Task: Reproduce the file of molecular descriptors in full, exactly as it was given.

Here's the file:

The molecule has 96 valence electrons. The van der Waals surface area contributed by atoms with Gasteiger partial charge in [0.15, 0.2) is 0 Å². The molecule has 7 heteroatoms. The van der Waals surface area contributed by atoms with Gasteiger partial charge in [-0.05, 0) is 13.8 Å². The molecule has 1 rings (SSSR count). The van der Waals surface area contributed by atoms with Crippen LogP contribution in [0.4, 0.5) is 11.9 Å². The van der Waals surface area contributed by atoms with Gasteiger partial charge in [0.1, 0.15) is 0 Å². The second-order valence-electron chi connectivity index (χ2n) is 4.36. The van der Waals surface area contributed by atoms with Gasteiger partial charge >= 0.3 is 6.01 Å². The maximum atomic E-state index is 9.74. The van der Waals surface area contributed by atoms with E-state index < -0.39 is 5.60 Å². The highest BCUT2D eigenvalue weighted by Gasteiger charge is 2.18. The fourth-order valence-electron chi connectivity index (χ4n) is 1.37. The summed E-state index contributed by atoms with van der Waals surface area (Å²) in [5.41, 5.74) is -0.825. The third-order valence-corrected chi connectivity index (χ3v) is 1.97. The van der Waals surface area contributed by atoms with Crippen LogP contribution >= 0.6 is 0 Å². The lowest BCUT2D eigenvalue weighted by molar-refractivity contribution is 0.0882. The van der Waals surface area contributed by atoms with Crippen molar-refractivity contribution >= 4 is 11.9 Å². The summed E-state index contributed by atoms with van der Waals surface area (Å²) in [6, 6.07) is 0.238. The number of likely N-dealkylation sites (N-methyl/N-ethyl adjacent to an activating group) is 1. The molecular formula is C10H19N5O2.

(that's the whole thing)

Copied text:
The molecule has 96 valence electrons. The van der Waals surface area contributed by atoms with Gasteiger partial charge in [0.15, 0.2) is 0 Å². The molecule has 7 heteroatoms. The van der Waals surface area contributed by atoms with Gasteiger partial charge in [-0.05, 0) is 13.8 Å². The molecule has 1 rings (SSSR count). The van der Waals surface area contributed by atoms with Crippen LogP contribution in [0.4, 0.5) is 11.9 Å². The van der Waals surface area contributed by atoms with Gasteiger partial charge in [0.1, 0.15) is 0 Å². The second-order valence-electron chi connectivity index (χ2n) is 4.36. The van der Waals surface area contributed by atoms with Gasteiger partial charge >= 0.3 is 6.01 Å². The maximum atomic E-state index is 9.74. The van der Waals surface area contributed by atoms with E-state index < -0.39 is 5.60 Å². The highest BCUT2D eigenvalue weighted by Gasteiger charge is 2.18. The fourth-order valence-electron chi connectivity index (χ4n) is 1.37. The summed E-state index contributed by atoms with van der Waals surface area (Å²) in [5.41, 5.74) is -0.825. The third-order valence-corrected chi connectivity index (χ3v) is 1.97. The van der Waals surface area contributed by atoms with Crippen LogP contribution >= 0.6 is 0 Å². The lowest BCUT2D eigenvalue weighted by molar-refractivity contribution is 0.0882. The van der Waals surface area contributed by atoms with Crippen molar-refractivity contribution >= 4 is 11.9 Å². The summed E-state index contributed by atoms with van der Waals surface area (Å²) in [6, 6.07) is 0.238. The number of likely N-dealkylation sites (N-methyl/N-ethyl adjacent to an activating group) is 1. The molecular formula is C10H19N5O2.